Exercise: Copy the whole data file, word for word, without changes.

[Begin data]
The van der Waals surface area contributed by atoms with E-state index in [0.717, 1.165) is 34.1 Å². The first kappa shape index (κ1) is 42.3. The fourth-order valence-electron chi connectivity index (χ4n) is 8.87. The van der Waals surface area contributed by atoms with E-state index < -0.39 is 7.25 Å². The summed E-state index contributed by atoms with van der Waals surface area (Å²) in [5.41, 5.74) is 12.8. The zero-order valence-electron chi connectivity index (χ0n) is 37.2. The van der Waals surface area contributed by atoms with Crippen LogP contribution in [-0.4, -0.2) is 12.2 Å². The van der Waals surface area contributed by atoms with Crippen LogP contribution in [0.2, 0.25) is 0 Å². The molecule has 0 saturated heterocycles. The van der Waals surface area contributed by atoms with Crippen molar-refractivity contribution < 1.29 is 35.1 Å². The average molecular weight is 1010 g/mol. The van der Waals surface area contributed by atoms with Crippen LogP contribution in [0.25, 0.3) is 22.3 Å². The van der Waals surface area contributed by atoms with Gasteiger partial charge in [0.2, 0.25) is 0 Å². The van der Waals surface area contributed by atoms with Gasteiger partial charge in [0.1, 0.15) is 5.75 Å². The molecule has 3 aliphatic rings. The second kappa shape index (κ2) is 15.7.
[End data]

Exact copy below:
The van der Waals surface area contributed by atoms with E-state index in [0.717, 1.165) is 34.1 Å². The first kappa shape index (κ1) is 42.3. The fourth-order valence-electron chi connectivity index (χ4n) is 8.87. The van der Waals surface area contributed by atoms with E-state index < -0.39 is 7.25 Å². The summed E-state index contributed by atoms with van der Waals surface area (Å²) in [5.41, 5.74) is 12.8. The zero-order valence-electron chi connectivity index (χ0n) is 37.2. The van der Waals surface area contributed by atoms with Crippen LogP contribution in [-0.4, -0.2) is 12.2 Å². The van der Waals surface area contributed by atoms with Crippen LogP contribution in [0.2, 0.25) is 0 Å². The molecule has 0 saturated heterocycles. The van der Waals surface area contributed by atoms with Crippen molar-refractivity contribution < 1.29 is 35.1 Å². The average molecular weight is 1010 g/mol. The van der Waals surface area contributed by atoms with Crippen LogP contribution in [0.25, 0.3) is 22.3 Å². The van der Waals surface area contributed by atoms with Gasteiger partial charge in [0.2, 0.25) is 0 Å². The van der Waals surface area contributed by atoms with Gasteiger partial charge in [0.1, 0.15) is 5.75 Å². The molecule has 3 aliphatic rings. The second kappa shape index (κ2) is 15.7.